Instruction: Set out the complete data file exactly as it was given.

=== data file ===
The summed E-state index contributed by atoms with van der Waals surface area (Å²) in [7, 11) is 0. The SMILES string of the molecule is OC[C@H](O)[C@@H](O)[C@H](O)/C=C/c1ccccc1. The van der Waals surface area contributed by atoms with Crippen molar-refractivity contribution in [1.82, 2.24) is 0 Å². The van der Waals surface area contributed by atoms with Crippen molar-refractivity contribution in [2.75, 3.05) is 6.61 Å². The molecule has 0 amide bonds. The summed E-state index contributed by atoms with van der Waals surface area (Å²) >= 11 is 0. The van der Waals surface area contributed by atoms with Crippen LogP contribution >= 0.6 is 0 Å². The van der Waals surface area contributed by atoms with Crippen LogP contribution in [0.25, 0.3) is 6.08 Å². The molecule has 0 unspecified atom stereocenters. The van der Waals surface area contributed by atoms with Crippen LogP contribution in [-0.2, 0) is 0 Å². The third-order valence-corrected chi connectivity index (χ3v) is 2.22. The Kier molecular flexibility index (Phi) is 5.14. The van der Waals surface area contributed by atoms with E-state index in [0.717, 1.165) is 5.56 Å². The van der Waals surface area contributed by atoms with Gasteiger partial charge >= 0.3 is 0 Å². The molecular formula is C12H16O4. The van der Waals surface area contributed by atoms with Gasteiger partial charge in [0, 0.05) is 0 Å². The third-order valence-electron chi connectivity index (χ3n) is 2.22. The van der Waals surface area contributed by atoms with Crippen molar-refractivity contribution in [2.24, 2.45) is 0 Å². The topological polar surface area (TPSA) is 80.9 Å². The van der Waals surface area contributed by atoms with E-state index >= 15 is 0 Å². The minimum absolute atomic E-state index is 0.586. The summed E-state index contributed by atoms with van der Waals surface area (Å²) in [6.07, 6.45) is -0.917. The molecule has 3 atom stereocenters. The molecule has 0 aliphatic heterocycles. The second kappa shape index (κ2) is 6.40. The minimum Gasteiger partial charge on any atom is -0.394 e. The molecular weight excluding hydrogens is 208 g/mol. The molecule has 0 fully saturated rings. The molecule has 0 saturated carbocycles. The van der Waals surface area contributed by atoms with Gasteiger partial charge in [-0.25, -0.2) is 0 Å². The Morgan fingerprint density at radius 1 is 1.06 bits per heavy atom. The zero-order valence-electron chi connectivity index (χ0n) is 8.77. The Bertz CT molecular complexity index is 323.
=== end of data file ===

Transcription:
The summed E-state index contributed by atoms with van der Waals surface area (Å²) in [7, 11) is 0. The SMILES string of the molecule is OC[C@H](O)[C@@H](O)[C@H](O)/C=C/c1ccccc1. The van der Waals surface area contributed by atoms with Crippen molar-refractivity contribution in [1.82, 2.24) is 0 Å². The van der Waals surface area contributed by atoms with Crippen molar-refractivity contribution in [2.75, 3.05) is 6.61 Å². The molecule has 0 amide bonds. The summed E-state index contributed by atoms with van der Waals surface area (Å²) >= 11 is 0. The van der Waals surface area contributed by atoms with Crippen LogP contribution >= 0.6 is 0 Å². The van der Waals surface area contributed by atoms with Crippen LogP contribution in [0.25, 0.3) is 6.08 Å². The molecule has 0 unspecified atom stereocenters. The van der Waals surface area contributed by atoms with Crippen LogP contribution in [-0.2, 0) is 0 Å². The third-order valence-corrected chi connectivity index (χ3v) is 2.22. The Kier molecular flexibility index (Phi) is 5.14. The van der Waals surface area contributed by atoms with E-state index in [0.717, 1.165) is 5.56 Å². The van der Waals surface area contributed by atoms with Gasteiger partial charge >= 0.3 is 0 Å². The molecular formula is C12H16O4. The van der Waals surface area contributed by atoms with Gasteiger partial charge in [0, 0.05) is 0 Å². The third-order valence-electron chi connectivity index (χ3n) is 2.22. The van der Waals surface area contributed by atoms with Crippen molar-refractivity contribution in [2.24, 2.45) is 0 Å². The topological polar surface area (TPSA) is 80.9 Å². The van der Waals surface area contributed by atoms with E-state index >= 15 is 0 Å². The minimum absolute atomic E-state index is 0.586. The summed E-state index contributed by atoms with van der Waals surface area (Å²) in [6.07, 6.45) is -0.917. The molecule has 3 atom stereocenters. The molecule has 0 aliphatic heterocycles. The second kappa shape index (κ2) is 6.40. The minimum Gasteiger partial charge on any atom is -0.394 e. The molecular weight excluding hydrogens is 208 g/mol. The molecule has 0 fully saturated rings. The molecule has 0 saturated carbocycles. The van der Waals surface area contributed by atoms with Gasteiger partial charge in [-0.25, -0.2) is 0 Å². The Morgan fingerprint density at radius 1 is 1.06 bits per heavy atom. The zero-order valence-electron chi connectivity index (χ0n) is 8.77. The Bertz CT molecular complexity index is 323.